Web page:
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  • Don't make a fetish out of R&D spending


R&D is not a magic wand to boost economic growth, argues Banji Oyelaran-Oyeyinka, and focusing on it can crowd out other key activities.

For too long, policymakers and their advisers have held up investment in research and development (R&D) as the key to rapid economic growth.

The notion all too often appears in recommendations to poor developing countries, who are continually advised to chart their economic progress by increasing levels of R&D spending as a percentage of total funding.

There is no doubt that R&D can be used as a tool for learning and increasing competitiveness. But it is not the only source of knowledge or basis for industrial production. In fact, other activities — such as design, production and incremental changes to products and processes — are far more important to the industrialisation of poor developing countries, particularly those in sub-Saharan Africa.

These activities demand more policy attention than they currently receive. As a result, policymakers should not merely be advising sub-Saharan African countries to increase their R&D funding, but should instead advise these nations to support innovation through a range of activities, using R&D selectively.

Unhelpful comparisons

One reason that an emphasis on R&D spending can be misleading is that, in prescribing a national policy for science, technology and innovation, it is unrealistic to compare countries at different levels of development, or with different industrial structures.

The role scientific and technological knowledge plays in a country can depend on both of these factors. For countries at lower levels of technological development, for example, traditional and resource-based sectors still dominate the production landscape.

Even the economies of India and China — where great progress has been made in manufacturing and high-tech services, respectively — are still highly dependent on agriculture. In both countries it accounts for over half the gross domestic product (GDP).

Much of the manufacturing in Africa consists of informal or traditional low-tech activities by artisans, craftsmen and technicians. These centre round diverse but structurally uniform traditional products and production processes, such as indigenous knitwear or shoemaking. Efforts by policymakers to improve industrial production in sub-Saharan Africa should focus on raising the capability of these sectors.

R&D in these contexts is mostly informal — largely made up of activities on the shop floor rather than in formal laboratories. It is not until countries reach more complex stages of production that formal R&D assumes centre stage in knowledge creation.

For example, R&D funding is highest in member nations of the Organisation for Economic Co-operation and Development. Some Asian countries, such as China, also spend substantial amounts in this area. But using R&D to raise the knowledge stock in these nations is a relatively recent phenomenon, dating only from the 1990s — and this development was preceded by an intense period of learning how to use and assimilate imported technologies.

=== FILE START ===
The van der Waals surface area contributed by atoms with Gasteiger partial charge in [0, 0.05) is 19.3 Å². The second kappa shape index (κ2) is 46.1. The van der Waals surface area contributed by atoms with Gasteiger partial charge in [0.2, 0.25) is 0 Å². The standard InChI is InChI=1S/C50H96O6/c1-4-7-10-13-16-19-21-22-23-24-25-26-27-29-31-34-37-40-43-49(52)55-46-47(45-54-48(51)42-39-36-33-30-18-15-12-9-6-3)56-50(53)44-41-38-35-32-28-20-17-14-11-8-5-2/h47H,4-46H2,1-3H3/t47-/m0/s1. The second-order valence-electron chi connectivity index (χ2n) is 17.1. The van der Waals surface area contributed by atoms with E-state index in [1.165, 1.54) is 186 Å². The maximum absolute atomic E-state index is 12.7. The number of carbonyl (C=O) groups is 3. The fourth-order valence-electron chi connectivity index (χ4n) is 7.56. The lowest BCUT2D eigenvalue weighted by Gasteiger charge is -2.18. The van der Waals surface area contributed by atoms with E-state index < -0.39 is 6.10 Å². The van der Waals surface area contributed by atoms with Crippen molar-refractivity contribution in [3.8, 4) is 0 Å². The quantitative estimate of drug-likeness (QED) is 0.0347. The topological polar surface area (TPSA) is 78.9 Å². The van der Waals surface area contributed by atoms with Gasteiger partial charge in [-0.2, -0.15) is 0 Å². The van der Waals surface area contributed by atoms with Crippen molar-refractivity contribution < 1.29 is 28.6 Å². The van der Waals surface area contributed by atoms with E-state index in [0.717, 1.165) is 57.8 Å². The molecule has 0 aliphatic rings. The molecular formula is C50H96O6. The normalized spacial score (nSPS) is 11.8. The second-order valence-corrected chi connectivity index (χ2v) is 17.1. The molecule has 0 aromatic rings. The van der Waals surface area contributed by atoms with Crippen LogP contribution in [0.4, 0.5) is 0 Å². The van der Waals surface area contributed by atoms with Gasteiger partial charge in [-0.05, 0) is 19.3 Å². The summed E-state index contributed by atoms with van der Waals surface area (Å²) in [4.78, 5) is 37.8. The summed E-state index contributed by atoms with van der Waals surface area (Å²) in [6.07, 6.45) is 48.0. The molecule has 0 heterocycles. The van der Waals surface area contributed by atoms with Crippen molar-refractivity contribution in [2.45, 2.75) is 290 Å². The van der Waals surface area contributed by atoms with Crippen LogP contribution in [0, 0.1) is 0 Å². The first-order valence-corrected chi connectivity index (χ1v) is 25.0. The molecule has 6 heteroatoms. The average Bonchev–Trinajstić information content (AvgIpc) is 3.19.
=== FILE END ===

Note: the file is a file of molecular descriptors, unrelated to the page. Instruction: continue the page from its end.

In sub-Saharan Africa, R&D spending remains low in both absolute and relative terms. In 2005, the total GDP of the region (excluding South Africa) was US$375 billion — just over half what the United States alone spent on R&D in the same year. Sub-Saharan African countries spend less than one per cent of their GDP on R&D, most of which goes into salaries and wages rather than core research.

Invention is not innovation

There is another problem with the prevailing overemphasis on R&D spending. The quest for novelty, which leads to invention, should not be confused with innovation. An invention is a new model or idea, but not one that inevitably leads to the supply of knowledge.

Innovation is the process by which organisations master and implement the design and production of goods and services that are new to them, irrespective of whether they are new to their competitors, their country or the world. Invention does not become innovation until it has run the gauntlet of financial and technical tests that culminates in a product, process or service traded on the market.

It would be a mistake for policy advisers to concentrate too much on the research element of R&D spending without giving adequate attention to spending on development. Industrial research in countries with large R&D budgets and successful innovation systems is dominated by developmental activities.

The United States, for example, spent 60 per cent of its R&D budget on development in 2005 — compared with just 18.7 per cent on basic research and 21.3 per cent on applied research. In addition, 66 per cent of all US scientific and engineering professionals work in occupations outside their field — notably management and marketing.

In developing countries, most innovation occurs through learning from imported technologies. These are assimilated, absorbed and adapted to create new technological knowledge.

To make this happen, sub-Saharan Africa needs to train skilled engineers and technicians, and selectively deploy research scientists in new growth sectors.

Greater efforts should be made to improve design and engineering skills — that is, systematic engineering and scientific specification of products, processes and systems. These skills lie at the heart of production systems and are of more immediate relevance to late industrialisation in sub-Saharan Africa.

Policy advice to the region should focus on identifying the right kinds of skills, sectors and strategies that usefully engage engineers in technical and manufacturing employment. What sub-Saharan Africa needs are policies for growth with equity.

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